Community Collection 15: MEMORIES with Deborah Underwood

Welcome to Poetry Month 2018 at No Water River!
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Today’s Guest…

is the bestselling author of the beloved The Quiet Book and the Here Comes … Cat series, as well as a musician and Bella the cat’s devoted human. Please welcome delightful author and poet …






Write a poem about a physical object that evokes a memory or feeling.



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Deborah Underwood is the bestselling author of over 40 picture books, chapter books, and nonfiction books, including the Here Comes … Cat series, the cosmic Interstellar Cinderella, and the beloved The Quiet Book

In the author’s words (adapted from her website): I grew up in Walla Walla, Washington. When I was little, I wanted to be an astronomer. Then I wanted to be a singer. Then I wanted to be a writer. Today my jobs are writing and singing. I guess two out of three’s not bad!

After college, I became a street musician. Then I worked in an office typing memos for accountants. When the accountants weren’t looking, I wrote screenplays.

I finally decided to write for kids. At first my stories were pretty awful, but I kept trying. They got better in timebut writing sure is a lot of work! I also started writing nonfiction. When a publisher asks me to write a nonfiction book, I usually don’t know much about the topic. That means I have to learn fast. Now I know about lots of cool things, like smallpox and orangutans and Easter Island and whether or not it’s okay to slurp your noodles in Japan (it is).

When I’m not writing, you might find me singing in a chamber choir, feeding squirrels in the park, or baking vegan cookies. Or possibly acting silly. (Who, me?)

I am a huge fan of independent booksellers! If you’d like to buy my books, please patronize your local indie bookstore. They’ll be happy to special-order anything that’s not in stock. If you need help finding a store, check out

Discover more about the author and her books at

Oh, and that cool cat in the picture above is Bella, Deborah’s roomie. She wanted to write a poem too, so here it is:

Ode to a Horrid Monster

Vacuum cleaner,
shiny blue,
Vacuumers suck
and so do you.

© 2018 by Bella Underwood


Once upon a planetoid,
amid her tools and sprockets,
a girl named Cinderella dreamed
of fixing fancy rockets.

With a little help from her fairy godrobot, Cinderella is going to the ball. But when the prince’s ship has mechanical trouble, someone will have to zoom to the rescue!

“Like Cinder for the picture-book crowd, this futuristic take on Cinderella recasts the heroine as a skilled mechanic, one who studies rocket-ship repair late into the night. With her wide eyes, pink hair, and work goggles, Hunt’s Cinderella looks like she’s stepped out of a contemporary indie webcomic, and her extraterrestrial world hints at mid-century illustration influences. Writing in playful, clever rhymes, Underwood (The Quiet Book) gives this Cinderella welcome agency and independence…It’s another strong showing from Underwood, and a notable debut for Hunt.” (Publishers Weekly, starred review)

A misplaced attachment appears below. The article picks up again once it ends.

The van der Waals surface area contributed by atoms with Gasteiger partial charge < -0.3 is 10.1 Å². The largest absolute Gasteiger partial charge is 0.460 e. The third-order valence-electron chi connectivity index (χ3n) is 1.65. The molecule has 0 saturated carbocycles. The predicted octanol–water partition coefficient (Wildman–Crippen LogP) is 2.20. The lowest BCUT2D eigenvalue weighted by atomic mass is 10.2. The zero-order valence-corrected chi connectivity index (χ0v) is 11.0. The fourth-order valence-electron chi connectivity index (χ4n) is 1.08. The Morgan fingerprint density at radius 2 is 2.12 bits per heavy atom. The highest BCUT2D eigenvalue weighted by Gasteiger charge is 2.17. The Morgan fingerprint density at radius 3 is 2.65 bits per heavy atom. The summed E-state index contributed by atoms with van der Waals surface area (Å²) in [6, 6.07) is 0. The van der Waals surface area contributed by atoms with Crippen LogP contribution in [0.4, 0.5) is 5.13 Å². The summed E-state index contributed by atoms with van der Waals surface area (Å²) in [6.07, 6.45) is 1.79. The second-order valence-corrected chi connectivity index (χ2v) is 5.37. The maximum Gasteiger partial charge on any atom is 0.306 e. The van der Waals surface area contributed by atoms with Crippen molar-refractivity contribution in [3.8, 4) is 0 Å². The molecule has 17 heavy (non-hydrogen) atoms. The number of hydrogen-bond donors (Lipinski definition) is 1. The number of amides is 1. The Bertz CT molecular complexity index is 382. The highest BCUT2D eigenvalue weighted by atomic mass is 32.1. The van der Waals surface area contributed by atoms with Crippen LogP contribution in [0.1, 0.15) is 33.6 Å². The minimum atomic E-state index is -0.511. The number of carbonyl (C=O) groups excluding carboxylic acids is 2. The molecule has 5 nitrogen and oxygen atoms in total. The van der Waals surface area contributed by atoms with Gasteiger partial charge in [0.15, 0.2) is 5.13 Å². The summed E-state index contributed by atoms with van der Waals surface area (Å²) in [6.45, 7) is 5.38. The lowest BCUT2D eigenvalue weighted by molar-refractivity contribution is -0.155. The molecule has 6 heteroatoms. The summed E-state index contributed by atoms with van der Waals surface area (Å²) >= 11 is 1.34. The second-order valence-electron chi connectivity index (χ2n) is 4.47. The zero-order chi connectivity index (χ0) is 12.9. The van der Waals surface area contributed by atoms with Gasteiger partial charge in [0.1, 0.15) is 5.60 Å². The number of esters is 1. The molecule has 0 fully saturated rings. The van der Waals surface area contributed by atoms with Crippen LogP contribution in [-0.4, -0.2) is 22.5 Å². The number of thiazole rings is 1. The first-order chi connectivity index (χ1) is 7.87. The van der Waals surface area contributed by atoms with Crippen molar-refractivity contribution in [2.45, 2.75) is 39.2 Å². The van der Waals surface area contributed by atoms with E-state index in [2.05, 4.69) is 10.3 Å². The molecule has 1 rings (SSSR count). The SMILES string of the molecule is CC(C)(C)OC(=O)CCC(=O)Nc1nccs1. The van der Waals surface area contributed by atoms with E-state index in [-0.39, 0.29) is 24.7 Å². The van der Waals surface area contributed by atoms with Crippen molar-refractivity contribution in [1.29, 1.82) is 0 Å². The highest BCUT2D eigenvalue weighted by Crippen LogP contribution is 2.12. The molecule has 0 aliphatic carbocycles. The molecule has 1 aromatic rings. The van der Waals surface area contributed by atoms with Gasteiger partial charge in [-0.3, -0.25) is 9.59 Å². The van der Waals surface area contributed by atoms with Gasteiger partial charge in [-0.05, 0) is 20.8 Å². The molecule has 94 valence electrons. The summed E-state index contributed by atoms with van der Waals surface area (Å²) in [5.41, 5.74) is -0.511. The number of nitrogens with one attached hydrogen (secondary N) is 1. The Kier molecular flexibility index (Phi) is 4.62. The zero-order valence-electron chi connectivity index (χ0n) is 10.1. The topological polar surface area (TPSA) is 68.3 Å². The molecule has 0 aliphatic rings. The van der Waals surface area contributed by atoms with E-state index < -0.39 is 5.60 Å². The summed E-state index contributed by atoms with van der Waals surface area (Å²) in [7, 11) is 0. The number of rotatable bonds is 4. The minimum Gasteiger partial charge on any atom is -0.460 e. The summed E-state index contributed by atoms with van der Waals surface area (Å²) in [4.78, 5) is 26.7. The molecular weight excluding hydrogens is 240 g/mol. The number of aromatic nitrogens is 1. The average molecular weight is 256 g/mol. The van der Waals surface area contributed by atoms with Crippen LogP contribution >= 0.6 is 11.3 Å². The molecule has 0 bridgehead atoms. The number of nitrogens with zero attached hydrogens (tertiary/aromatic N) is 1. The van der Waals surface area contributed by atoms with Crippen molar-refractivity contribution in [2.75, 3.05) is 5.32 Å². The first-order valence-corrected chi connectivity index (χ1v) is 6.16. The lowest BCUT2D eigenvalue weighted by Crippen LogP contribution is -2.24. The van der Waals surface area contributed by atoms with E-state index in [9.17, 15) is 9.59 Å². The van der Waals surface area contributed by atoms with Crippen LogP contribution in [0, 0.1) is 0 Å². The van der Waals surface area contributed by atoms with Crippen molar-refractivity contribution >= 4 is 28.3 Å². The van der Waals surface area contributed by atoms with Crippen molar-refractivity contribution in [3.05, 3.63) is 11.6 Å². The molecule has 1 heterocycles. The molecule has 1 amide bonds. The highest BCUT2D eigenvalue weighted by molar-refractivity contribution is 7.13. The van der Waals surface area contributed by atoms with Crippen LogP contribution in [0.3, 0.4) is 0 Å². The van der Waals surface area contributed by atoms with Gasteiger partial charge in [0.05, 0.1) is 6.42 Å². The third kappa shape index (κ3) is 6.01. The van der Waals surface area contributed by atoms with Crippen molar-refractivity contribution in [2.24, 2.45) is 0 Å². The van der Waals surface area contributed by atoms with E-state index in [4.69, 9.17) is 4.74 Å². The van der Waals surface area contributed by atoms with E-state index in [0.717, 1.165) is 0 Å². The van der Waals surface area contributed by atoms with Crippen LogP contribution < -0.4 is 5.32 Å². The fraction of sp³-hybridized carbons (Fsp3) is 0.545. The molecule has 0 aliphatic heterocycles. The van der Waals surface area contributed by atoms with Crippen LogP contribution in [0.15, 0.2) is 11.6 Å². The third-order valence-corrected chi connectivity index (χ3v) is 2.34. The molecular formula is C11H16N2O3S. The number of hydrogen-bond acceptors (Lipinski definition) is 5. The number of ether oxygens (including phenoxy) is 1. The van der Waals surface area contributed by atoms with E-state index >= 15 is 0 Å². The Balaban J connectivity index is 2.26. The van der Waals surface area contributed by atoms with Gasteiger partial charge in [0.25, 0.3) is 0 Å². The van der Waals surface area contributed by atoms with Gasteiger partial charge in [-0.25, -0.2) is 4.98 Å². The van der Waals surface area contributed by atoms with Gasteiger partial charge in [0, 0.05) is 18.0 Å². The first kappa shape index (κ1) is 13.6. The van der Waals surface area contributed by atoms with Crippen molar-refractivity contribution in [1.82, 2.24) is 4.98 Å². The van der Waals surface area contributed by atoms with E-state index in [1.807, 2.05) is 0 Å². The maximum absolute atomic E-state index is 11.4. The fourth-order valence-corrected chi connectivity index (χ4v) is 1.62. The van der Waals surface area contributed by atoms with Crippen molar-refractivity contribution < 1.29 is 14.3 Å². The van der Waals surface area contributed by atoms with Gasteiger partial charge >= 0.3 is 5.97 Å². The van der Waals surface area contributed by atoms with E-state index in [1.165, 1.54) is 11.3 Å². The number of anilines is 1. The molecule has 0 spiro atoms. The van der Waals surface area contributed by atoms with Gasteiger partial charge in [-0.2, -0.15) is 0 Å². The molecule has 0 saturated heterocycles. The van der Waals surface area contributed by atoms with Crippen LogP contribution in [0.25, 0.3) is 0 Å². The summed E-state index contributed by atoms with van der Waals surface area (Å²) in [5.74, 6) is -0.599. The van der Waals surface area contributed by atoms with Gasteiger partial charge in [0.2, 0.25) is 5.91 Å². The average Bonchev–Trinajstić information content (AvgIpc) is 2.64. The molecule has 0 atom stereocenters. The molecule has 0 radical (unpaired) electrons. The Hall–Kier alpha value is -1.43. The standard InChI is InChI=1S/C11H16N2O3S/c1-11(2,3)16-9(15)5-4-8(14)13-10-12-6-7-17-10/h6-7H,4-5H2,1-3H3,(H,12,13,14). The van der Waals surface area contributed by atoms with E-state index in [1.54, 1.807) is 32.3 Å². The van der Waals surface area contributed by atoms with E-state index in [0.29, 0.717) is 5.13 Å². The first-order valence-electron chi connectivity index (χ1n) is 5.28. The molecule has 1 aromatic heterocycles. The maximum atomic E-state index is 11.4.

Ms. Melba, the kitty school teacher, needs to go to the doctor. Guess who needs to step in to take her place? It’s safe to say the kitties have never seen a teacher like Cat. And Cat learns a thing or two as well in this, the fifth book of the heartwarming Cat series.

“When Ms. Melba has to go to the doctor, the star of Here Comes the Easter Cat and its sequels reluctantly agrees to be a substitute teacher at Kitty School. Underwood and Rueda maintain the droll narration and spare visual humor of the previous books as Cat guides eager kittens through music (electric guitars are involved), building time (a “fountain that spouts fish” is involved), and art (major cleanup is involved). There’s plenty to giggle over on almost every page, but the funniest moment might belong to Ms. Melba, who returns to the classroom with a ‘cone of shame’ around her neck.”(Publishers Weekly, starred review)

Other books in the CAT series: Here Comes the Easter Cat, Here Comes Santa Cat, Here Comes the Tooth Fairy Cat, Here Comes Valentine Cat.

Arnold is most certainly NOT ready for kindergarten: he’s convinced that his teacher, the affable Mr. Z, is actually the villain Zorgo. Fortunately, Super Saurus is on the case! His escape attempts are thwarted by Zorgo’s henchmen (aka Arnold’s parents), but it’s just as well—Super Saurus realizes he can’t leave a bunch of innocent children in Zorgo’s evil clutches. When a T-Rex (or is it a tiny lizard?) bursts onto the scene, Super Saurus’s super powers will come in handy—and Arnold just might learn that Zorgo makes a good ally.

“…Young’s acrylic-and–colored-pencil illustrations marvelously cut between real and imagined scenes…Imagination as a coping mechanism equals lots of superpowered fun.” (Kirkus Reviews, starred review)


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“Nectarine” and prompt copyright © by Deborah Underwood.
Copyright on community collection poems held by authors indicated. All rights reserved.
Other post content © 2018 Renée M. LaTulippe or as indicated. All rights reserved.
Blossoms by Ching, Creative Commons 2.0; Nectarines from Kaboompics via Pexels (no attribution required)